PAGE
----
Why do I embrace desires?

Three reasons to embrace desires:

1. It just makes more sense. Desires find the heart of our goals – the true motivation behind the goal. Pursuing a desire (with its many options to achieve it) just makes more sense to me.

Let’s look at the approach of two different sales agents. Rigid Rick has the goal to close 5 deals a month. Desire Danny has the desire to connect people in need of his company’s services with his company. They both go to networking meetings, join online user groups in their company’s area of interest, make calls to prospective target markets, and create social media campaigns geared toward their company’s interests, etc.

What happens? Can you feel the difference? Well, so can the prospective clients! The two sales people may participate in the same networking options, but the heart of what they are doing with those tools is very different.

When you get to the heart of your desires, you tend to identify desires that fit more accurately and are more heartfelt. Pursuing a more heartfelt and targeted desire will be felt by those you are interacting with.

Let’s look at it another way, feel the difference between the following goal and desire:

“I want a relationship” and

“I desire to be loving towards another”

“I want a relationship.” Sounds and feels kind of needy doesn’t it?

“I desire to be loving towards another.” Wow! Now that is someone I want to be around.

Following a true desire, not just a rigid goal, will not only bring you to the heart of your goals, but more than likely the heartfelt reason behind your goals too.

2. Desires give us something to focus on while remaining open to play within the unpredictable flow of life.

Your desires help to give you a direction, but life can be unpredictable. You have to be able to zig and zag if needed, or pick a new solution that can still fulfill your true desires if necessary. If you are stuck on one solution (or goal), you could be in big trouble.

Our desires serve us as the military’s “commander’s intent” serves them. In “Made to Stick “ by Chip and Dan Heath, the authors discuss the military’s use of a CI or commander’s intent, which is the desired end state of an operation. The desired end state being more important than the tactical plans. On the battlefield, plans (aka goals) don’t always work the way we want them to. The CI identifies the heart of the mission, like “clear the hill of the enemy,” versus more of a strategic plan, like “bring in 60 troops at 14:00 and sweep the area.” The CI does not get into the details of how that is to be done, as those plans may get thrown out the window at any moment that the enemy does not agree – messing up your plans entirely – but your intent stays the same regardless.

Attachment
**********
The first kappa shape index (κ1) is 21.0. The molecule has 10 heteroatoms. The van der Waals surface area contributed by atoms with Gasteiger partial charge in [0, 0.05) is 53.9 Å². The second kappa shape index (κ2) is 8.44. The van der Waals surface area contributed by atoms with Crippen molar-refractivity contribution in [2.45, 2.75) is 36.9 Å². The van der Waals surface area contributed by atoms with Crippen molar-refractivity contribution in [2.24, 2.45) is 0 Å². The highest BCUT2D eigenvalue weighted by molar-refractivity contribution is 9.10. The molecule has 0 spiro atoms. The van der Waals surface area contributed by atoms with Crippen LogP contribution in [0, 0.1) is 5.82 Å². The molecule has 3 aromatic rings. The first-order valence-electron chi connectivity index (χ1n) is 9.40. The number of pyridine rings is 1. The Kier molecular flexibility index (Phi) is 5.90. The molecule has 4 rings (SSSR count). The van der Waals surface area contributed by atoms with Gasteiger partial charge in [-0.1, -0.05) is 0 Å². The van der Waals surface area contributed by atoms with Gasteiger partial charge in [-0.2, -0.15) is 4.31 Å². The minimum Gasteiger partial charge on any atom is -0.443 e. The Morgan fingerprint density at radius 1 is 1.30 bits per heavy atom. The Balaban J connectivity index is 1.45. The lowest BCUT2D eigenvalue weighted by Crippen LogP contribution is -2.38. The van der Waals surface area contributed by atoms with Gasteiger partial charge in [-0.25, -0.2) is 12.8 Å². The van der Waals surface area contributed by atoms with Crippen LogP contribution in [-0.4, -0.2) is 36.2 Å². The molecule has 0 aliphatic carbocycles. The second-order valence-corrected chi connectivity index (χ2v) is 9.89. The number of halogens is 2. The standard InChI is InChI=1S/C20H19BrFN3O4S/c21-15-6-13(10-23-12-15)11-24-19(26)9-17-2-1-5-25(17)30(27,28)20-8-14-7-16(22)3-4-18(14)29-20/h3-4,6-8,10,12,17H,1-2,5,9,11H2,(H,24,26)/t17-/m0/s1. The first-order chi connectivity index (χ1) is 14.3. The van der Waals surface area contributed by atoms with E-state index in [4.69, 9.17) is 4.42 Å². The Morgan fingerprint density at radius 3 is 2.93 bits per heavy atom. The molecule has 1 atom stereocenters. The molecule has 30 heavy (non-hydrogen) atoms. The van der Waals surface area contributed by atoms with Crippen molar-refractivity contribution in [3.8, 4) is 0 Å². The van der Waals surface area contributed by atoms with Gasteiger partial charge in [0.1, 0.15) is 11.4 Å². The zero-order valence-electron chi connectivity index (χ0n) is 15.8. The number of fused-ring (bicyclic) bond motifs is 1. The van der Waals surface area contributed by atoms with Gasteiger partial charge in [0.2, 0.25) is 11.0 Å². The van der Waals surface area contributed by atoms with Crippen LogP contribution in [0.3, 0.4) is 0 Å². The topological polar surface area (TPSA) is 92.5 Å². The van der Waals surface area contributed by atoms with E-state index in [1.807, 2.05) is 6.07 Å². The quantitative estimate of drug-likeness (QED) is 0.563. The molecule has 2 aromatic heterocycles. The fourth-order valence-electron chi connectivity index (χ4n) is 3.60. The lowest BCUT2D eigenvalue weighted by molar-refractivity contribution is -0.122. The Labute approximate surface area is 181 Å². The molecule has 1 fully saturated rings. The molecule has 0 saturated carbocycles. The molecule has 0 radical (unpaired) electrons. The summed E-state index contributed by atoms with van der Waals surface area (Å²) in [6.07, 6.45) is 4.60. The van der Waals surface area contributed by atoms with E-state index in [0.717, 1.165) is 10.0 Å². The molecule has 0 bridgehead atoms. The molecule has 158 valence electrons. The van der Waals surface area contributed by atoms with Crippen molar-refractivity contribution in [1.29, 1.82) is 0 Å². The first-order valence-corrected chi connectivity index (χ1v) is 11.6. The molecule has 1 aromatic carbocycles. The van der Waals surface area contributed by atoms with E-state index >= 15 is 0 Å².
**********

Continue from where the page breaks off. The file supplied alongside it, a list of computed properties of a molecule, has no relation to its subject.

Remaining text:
The Heath brothers go on to say, “You can lose the ability to execute the original plan, but you never lose the responsibility of executing the intent… When people know the desired destination, they are free to improvise as needed in arriving there.”

The commander’s intent is like your desire. When you have your desire in mind, you will be able to improvise your strategy to get there, as needed, no matter what curve balls are thrown at you. You may not be able to fulfill the goal/solution of bringing in 60 troops at 14:00 to sweep the area if you suddenly find a bridge out between the troops and the hill, but you can improvise a new solution if you know the intent to “clear the hill of the enemy.” Perhaps it is time to call in an air strike.

Knowing your desires allows you to stay open to solutions. You don’t become stuck on one solution (or goal). You stay open to all solutions, so you can zig, zag, and adapt as needed.

3. Desires lead you to take action NOW.

When you have desires in mind, they can help shape your actions in the present. Even if your strategies change, you’ll have a direction for your actions now.

For example, if you desire to be in a relationship, should you be watching TV tonight or signing yourself up on a dating service website? Which action is more likely to get you to realizing your desires?

What is important is identifying, admitting, and becoming aware of your true desires to yourself. THIS is hard work, and probably one of the reasons more people do not realize their desires.

“Desire is the starting point of all achievement, not a hope, not a wish, but a keen pulsating desire which transcends everything.“

–Napoleon Hill


Takeaways: Your desires help you find the heart of your motivations, and create an energy at the heart of your actions. 

Knowing your desires keeps you open to other solutions, despite any roadblocks.

Knowing your desires can shape your actions in the present.

2 thoughts on “Why do I embrace desires?

  1. Hi Kristin. A book coming out this year? Now THAT’S exciting! Please let us know as soon as it’s available. Regarding your post on desires and the “Take-aways,” it occurs to me that there needs to be a compelling reason to act on the desire. That just knowing what one wants may not provide enough umph to get things headed in the right direction. And in the absence of a compelling reason why one should act on the desire, I’m not sure that she or he can be counted on to break from the starting gate when it’s time to take the required action.

  2. Hey Martin,

    Good point… I think when you start to get to the heart of your desires though, that you find more about the “heart” of your desire. The heartfelt nature of it that is. As you tap into that heart, the energy and excitement will help you to get that umph.

    Part of what we explore in the book too is breaking out of the patterns that keep you in “sameness” and how to break things down so that we are not held back by figuring things out either.

    I’ll definitely let you know when the book is ready. Thank you for your excitement and comment!

    Thinking anything is possible with flying Piggs,


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